Unseat Il Cavaliere

15 January 2005

Italians face the neoliberal, increasingly tyrannical regime of Silvio Berlusconi who likes to be known as "Il Cavaliere", the Knight. No shining armour here, alas, and progressive Italians recognise that the left must unite in order to defeat him in 2007. As in many European countries, as well as in the USA, the centre-left has moved ever more rightwards in a futile attempt to beat him on his own turf. In the last elections, a range of small left parties together achieved a score of 13.5 percent. The challenge now is to unify them and simultaneously to declare their willingness to join forces with the social/Christian democrats around the candidacy of Romano Prodi, reasonably judged the only candidate able to win against Il Cavaliere, who controls the media and uses every demagogical trick in the book. To launch and set this process in motion, the left daily newspaper Il Manifesto invited all the smaller parties plus trade unions and associations to an all-day meeting on 15 January 2005 at the big hall of the Fiera di Roma which holds between 2500 and 3000 people [and proved too small to hold the whole crowd]. I was the only foreigner asked to speak, right after Gabriele Polo, director of Il Manifesto made his introductory remarks. This was a great honour and I thought I was ready to perform acceptably-I'd written my contribution ahead of time, the organisers had seen it and seemed happy, it had been translated into Italian so I could speak without an interpreter as my Italian is too weak to speak extempore. Then, in the taxi taking us to the Fiera, I learned it was much too long and needed to be cut by about half. I slashed the text savagely on the way to the venue and had nearly finished when my turn came, too early for my self-confidence. Only Italians would have the stamina to listen to some thirty speeches non-stop, from half past ten in the morning until nightfall. Here is mine, in English, as I originally intended to deliver it.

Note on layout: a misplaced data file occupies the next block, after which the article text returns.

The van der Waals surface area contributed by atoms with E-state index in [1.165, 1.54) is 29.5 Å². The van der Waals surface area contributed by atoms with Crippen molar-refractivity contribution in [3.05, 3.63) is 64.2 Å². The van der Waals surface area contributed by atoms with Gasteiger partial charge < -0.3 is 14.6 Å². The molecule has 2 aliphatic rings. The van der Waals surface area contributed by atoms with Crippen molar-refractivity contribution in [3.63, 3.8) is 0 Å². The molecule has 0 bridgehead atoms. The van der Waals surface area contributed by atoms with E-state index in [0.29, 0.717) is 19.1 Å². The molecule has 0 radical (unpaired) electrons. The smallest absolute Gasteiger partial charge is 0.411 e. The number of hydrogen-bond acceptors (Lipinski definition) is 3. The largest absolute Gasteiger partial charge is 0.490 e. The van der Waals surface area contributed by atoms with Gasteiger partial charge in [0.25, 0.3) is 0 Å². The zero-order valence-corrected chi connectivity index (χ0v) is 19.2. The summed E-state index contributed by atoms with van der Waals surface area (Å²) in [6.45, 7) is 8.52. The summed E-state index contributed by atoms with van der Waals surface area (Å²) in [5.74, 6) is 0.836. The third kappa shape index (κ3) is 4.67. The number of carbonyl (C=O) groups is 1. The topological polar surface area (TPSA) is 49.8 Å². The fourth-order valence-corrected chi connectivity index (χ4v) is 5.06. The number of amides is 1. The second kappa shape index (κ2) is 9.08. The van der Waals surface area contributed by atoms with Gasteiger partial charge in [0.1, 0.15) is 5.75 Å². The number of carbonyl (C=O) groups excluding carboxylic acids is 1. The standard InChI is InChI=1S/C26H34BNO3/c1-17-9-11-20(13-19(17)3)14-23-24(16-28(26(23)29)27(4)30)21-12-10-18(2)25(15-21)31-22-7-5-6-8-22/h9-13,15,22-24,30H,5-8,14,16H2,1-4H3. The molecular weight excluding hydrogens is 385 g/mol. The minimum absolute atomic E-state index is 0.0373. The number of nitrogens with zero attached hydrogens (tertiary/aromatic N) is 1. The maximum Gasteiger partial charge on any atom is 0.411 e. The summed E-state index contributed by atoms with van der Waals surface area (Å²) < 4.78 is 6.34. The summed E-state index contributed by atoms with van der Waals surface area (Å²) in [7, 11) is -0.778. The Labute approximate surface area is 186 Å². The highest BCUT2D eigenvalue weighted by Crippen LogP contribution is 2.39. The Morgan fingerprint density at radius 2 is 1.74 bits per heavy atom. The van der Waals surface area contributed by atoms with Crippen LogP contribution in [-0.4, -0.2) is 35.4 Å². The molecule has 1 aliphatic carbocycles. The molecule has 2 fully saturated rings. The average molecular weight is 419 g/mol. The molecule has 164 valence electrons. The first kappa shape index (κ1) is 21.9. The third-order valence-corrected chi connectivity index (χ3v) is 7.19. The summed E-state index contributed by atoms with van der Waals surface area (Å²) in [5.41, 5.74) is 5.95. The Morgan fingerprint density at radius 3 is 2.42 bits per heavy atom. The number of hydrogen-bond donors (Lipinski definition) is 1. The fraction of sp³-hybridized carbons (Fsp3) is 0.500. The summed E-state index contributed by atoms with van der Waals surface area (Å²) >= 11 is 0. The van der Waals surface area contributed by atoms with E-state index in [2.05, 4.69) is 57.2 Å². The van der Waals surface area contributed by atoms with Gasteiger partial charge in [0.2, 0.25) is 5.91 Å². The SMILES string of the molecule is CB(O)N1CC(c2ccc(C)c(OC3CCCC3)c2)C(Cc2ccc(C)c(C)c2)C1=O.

Please let me first thank Il Manifesto and especially Rossana Rossanda for the great honour of addressing this assembly. This day may well prove to be of historic importance not only for the Italian left and for Italy, but also for the whole of Europe, and I would even add, for reasons I will try to explain, for the world. As someone who has always admired the genius of the Italian people, let me say how pleased and proud I am to be with you all today. It would be hard to exaggerate the seriousness of this political moment in your country. Neo-liberalism is advancing here probably faster and more viciously than in the rest of Europe. The government is privatising your public goods, even your universities, and some of your best scientists are fleeing the country. The media, with noble exceptions like Il Manifesto, are almost entirely corporate-controlled, often by Berlusconi himself. This is perhaps the only country in the world where a person could spend a Saturday like today shopping, then reading a book or a newspaper, then watching television and finally going to a football match-all without ever leaving the kingdom of Berlusconi. You have the third largest number of troops in Iraq, after the US and Britain, participating in one of the dirtiest, most illegitimate wars ever undertaken. Outsiders find it hard to understand how people as intelligent as the Italians could put the so-called Casa delle Libertà in office, made up as it is of Forza Italia, plus fascists, racists and separatists. On the other hand, your friends in other countries will be greatly encouraged to learn that the progressive forces in Italy are confronting this dangerous moment seriously, with great political courage and maturity. I know that no one here doubts that unhorsing Il Cavaliere is what Italy needs most right now and you have come together today to begin planning a different future for your country. You have chosen three themes for today: First, the war in Iraq, the presence of Italian troops there and the need for an independent European foreign policy; Second, the fight against neo-liberalism and the privatisation of public goods; the defence of workers' rights and public services; Finally, the protection and restoration of the Italian Constitution and the rule of law. I will only touch on the national questions, at the end. First I want to argue that the anti-war and economic and social struggles are two sides of the same coin. Italy must both stop its participation in George Bush's dirty war and stop the destruction of all the hard-won economic and social gains obtained by past and present generations of Italians. As you all recognise, there is only one way both to stop your country's participation in the Iraq war and to keep and improve the Welfare State-and that is to get rid of Berlusconi. It is equally clear that you cannot get rid of him unless you are united. No matter what differences may exist among forces on the left, one could say in a negative way that you are condemned to agree. But I think we can reach a much more positive view of this state of affairs. Yes, disagreements will continue and none of the partners in the alliance will get everything they want-but all of them will get what counts most: Il Cavaliere's head on a platter. Frankly, this is no time for doctrinal purity. If some parts of the Alliance prefer their purity to defeating Berlusconi, then all I can say is that they are not truly people of the left. But I do not foresee such a case or having to make such a judgment. Naturally, such a broad alliance is a matter of debate within the Italian left. A similar, painful debate took place in the United States around the candidacy of Ralph Nader who undoubtedly contributed to Bush's victory in 2000. In 2004, the forces that had sponsored his candidacy in the previous election begged him not to run again, but he refused to listen. During the US election campaign, millions of Americans, even those only moderately to the left, found Kerry immensely disappointing. He had no plan for getting out of Iraq and his positions on many issues were nearly identical to those of Bush. There was, however, still a crucial difference between the two: Kerry respects the Constitution of the United States and the rule of law whereas Bush does not. With the so-called PATRIOT Act, Bush has already undermined Americans' basic freedoms, enshrined in the Bill of Rights since 1791. Now he intends to go much further. For example, he has announced that the prisoners suspected of terrorist sympathies, now in the camp at Guantanamo, could be imprisoned for life, without trial. With Bush, the United States has already taken the first steps on the road to tyranny. I know my Italian colleagues will have far more to say on Berlusconi's contempt for your own Constitution and democratic institutions. Let me say simply that in Berlusconi's Italy, as in Bush's United States, fundamental principles including the separation of powers are at stake and if Italians do not understand this, or if the opposition going into the next elections is divided, the results of decades of social and political struggle in Italy could be wiped out by this one man. Please learn from the failures of others. Progressive Americans did not succeed in getting rid of Bush [who probably used fraud and mafia tactics as well] because they could not, finally, mobilise broadly enough. I hope and believe that you will not allow such a failure to happen here. The need for unity in order to get rid of Berlusconi does not mean, however, that vigorous and serious political debate should stop, quite the contrary. The stronger, the more solid your progressive alliance grows, the more influence you will have in the debate with the more moderate forces in the left coalition. One can't, perhaps, expect miracles, but I still believe it should be possible to convince many of the riformisti on two major points. First, Italy has no business in Iraq and should pull its troops out, period. Second, neo-liberal policies and the destruction of the Welfare State must be stopped and reversed because they cause huge inequalities, social misery and ecological destruction. Let me elaborate on these points. First the War. What are Bush's goals in Iraq? The most obvious, one-word answer is "oil". He must both insure the supply for the United States and deny access to some countries and regions, particularly to possible rivals like China or Europe. Beyond this strategic advantage, the plan is also to make Iraq a neo-liberal outpost in the Mid-East, the model for a totally privatised society, the centre of a free-trade zone. Bush's people see Iraq as a kind of blank page; an experiment in forced conversion to their doctrine. To protect its interests throughout the Mid-East and beyond, the United States has built at least ten new military bases and is moving its offensive and defensive capacity out of Europe and forward into the region. This invasion is one of the most blatant demonstrations of imperialism in modern history. Over a thousand working-class Americans and tens of thousands of Iraqis have already died because of it and it is obscene to speak of "democracy" in connection with this occupation. Even if the Iraqi elections actually take place, they will change nothing because the American occupation has already written the laws and chosen the country's future. Still, we have good reason to hope that the United States will fail in the end, partly because of the resistance of Iraqis themselves; partly, I hope, because its allies, like Italy, will defect. For all these reasons, even as a matter of national honour, you must get Italy out of Iraq which can only happen if you first evict Berlusconi from the Palazzo Chigi. The political objective must be to isolate Bush and Blair, but so long as Italy is on Bush's side, European opponents of the Iraq war like Chirac and Schroeder are the minority. The Spaniards took their troops out of Iraq, so why not you? It would have a far greater political impact. Now let me take the socio-economic aspects. Progressive forces in Europe and elsewhere also need Italy to join in the resistance to neo-liberal globalisation. You are a member of the G8, you have 58 million highly educated people and this makes you the third largest population in the EU, just a shade behind France. You have the world's sixth largest economy and one of the highest per capita incomes in the world at nearly $27.000. Il Cavaliere is slightly above that per capita level and he is determined to abolish social protection, destroy public services and privatise the entire country. This latest incarnation of global capitalism is possibly the most brutal the world has ever known, to the point that nation-States, particularly in Europe, face entirely new challenges. If we allow the market to make our political decisions for us, which is exactly what Berlusconi and others like him propose, it will destroy both society and the environment. Europeans must further deal with the new context defined by the re-election of George Bush and by the crisis of the nation-State. For at least four more years and probably well beyond, we know that the United States will not join any positive social, environmental, political or even humanitarian initiatives. Even worse, the US will try to block the positive initiatives of others, if it considers they limit US influence or policy options. We have just witnessed such a reaction in the case of the tsunami disaster in Asia. Consequently, if that strange animal called the "international community" wants to shift the balance of world politics towards peace, environmental protection and economic policies serving human needs; then other countries besides the US will have to take the lead. It is hard to see any such shift taking place without Europe, and, inside Europe, Italy will have to be a vital part of the equation. If progressive Europeans hope to oppose the power of the United States and the market forces which are tearing down our societies, we have only one option. We must build coalitions of like-minded citizens, organisations, unions and governments-coalitions strong enough to proceed on their own, with no American participation, in order to move towards worldwide environmental and social progress. The US will, again, attempt to destroy any such coalitions. It is using Berlusconi right now for such a purpose and it is already at war with Europe-just look at its aggressive monetary and trade policies. I am not here to make promises. Perhaps we will lose anyway; perhaps the US will put its deadly programme in place, perhaps none of our dreams will come true, but if Italy has a different government, we will at least have a measurably better chance of winning. What is our present situation with regard to the phenomenon called "globalisation"? The "Westphalian" system of independent nation-States, dating from the mid-seventeenth century, is in deep crisis, because no nation-State today can, by itself, control the forces of economic and financial globalisation. For example, the World Trade Organisation will have more influence over Italy's future unemployment rate than the government, just as the World Bank and the International Monetary Fund have more influence over any African country than the country's own government. The State's role, whatever its geographic situation, is more and more confined to trying to cope with the human and environmental disasters created by market forces and globalisation. Under these circumstances, a national government has three choices. At its worst, it can embrace globalisation with enthusiasm, like Berlusconi, who believes that no matter what the economic conditions, people get what they deserve; that the State owes them nothing. This is one reason he loves America. Most European States today remain more moderate. They try to maintain some public services and draw some advantages from globalisation, but basically they accept that they can no longer continue to exercise many powers as before. A third solution exists, but has scarcely been imagined, much less tried. It would be the model where the State could make variable cooperative alliances with other, like-minded States, in order to devise policies more favourable to human beings and to the earth. Any country trying to do this alone today would face the hostility both of the United States and of the forces of economic globalisation. It would fail. Coalitions, however, could tackle many issues, from international health problems and epidemics and mass migrations to criminal financial transactions and money-laundering, ecological disasters, international taxation of transnational corporations and the like. Political parties and non-governmental organisation, or "civil society", both have a role to play in helping to build such coalitions. Up to now, however, outside of NATO and other institutions in which the United States remains a dominant presence, European governments have little experience with coalition building. NGOs, however, have a lot. On many fronts, NGOs can also provide a valuable complement to political parties as they have generally worked much more than parties on issues like North-South relations, development policy, environmental questions; even on social services. Here is an example, which might turn out to be a kind of embryonic model for the government/political party/civil society cooperation we need. Although I may not be President Chirac's greatest fan, I do admire his determination to keep France out of Iraq and his decision to propose international taxation and genuine debt relief in order to increase development aid to poor countries. Last September, along with President Lula of Brazil, and Prime Ministers Zapatero of Spain and Lagos of Chile, Chirac proposed at the UN to impose a tax on international financial transactions and other similar instruments. This idea originated with my organisation, ATTAC. An ATTAC expert was a member of the Commission established by the French presidency to work on development finance questions. The resulting proposal has now been countersigned by 110 heads of government. Italy could be an extremely important component of such alliances, particularly in helping to change the way Europe relates to 80 percent of humanity. I understand that Romano Prodi is open to the idea of greater governmental cooperation with civil society, including trade unions and NGOs. If you put the idea of working closely with civil society in your political programme, it would also be one way to help revive Italians' interest in politics. This is going to be a major and difficult task for your alliance. According to an ISPO opinion poll taken in 2001, 50 percent of Italians expressed "disgust, mistrust or anger" with politicians, while 25 percent expressed "indifference or boredom" with politics. People must believe that politicians on the left are serious; they must be convinced that a different politics is genuinely possible, they must be assured that cooperation with citizens' organisations they trust is on the agenda. On the other hand, if all or part of the left is divided; if it is seen to be quarrelling and interested only in questions of influence or prestige; people will be tempted to give up and leave the field open to the Berlusconi alliance of neo-liberals, fascists, racists and separatists. And in that case, they will win again. That is the worst-case scenario. Let us work towards another. I can well understand how distasteful it is for many of you to contemplate making a political alliance with certain political forces in the opposition that have themselves contributed to supporting various wars, to dismantling the Welfare State and to privatising public goods. Still, I beg you to overcome such reactions; I beg you to think of Italy's role in the world and of its image abroad, where your many friends admire your historic struggles, your political culture, your civilisation. We must all think in terms of power, of the balance of forces, the rapport de forces, and of the future. Whatever the political setbacks and disappointments of the past, today we must bring all the anti-Berlusconi forces together because frankly, one fascist regime in this country in one century is more than enough for anyone. I hope that whatever the obstacles, you will spend the next year and a half devising the most practical, credible, realistic yet visionary political programme of government you are capable of putting together; calling on all the forces of the left: the NGOs, the sindicati, the other components of civil society. It will be difficult but also innovative and exciting work and you have many brilliant people who can help. To conclude, let me say that the best way to persuade the moderate left to move towards your positions; the surest way to reinforce your political influence and thereby accomplish your historic destiny, is first to unite the forces of the progressive left. Those forces are represented by the people present here today and together with the NGOs and the sindicati, you can become a permanent workshop for the development and expression of new ideas. I am sure you will find the strength and the confidence needed to debate constructively among yourselves, to convince the Italian people that change is urgent, and, above all, to win. Thank you.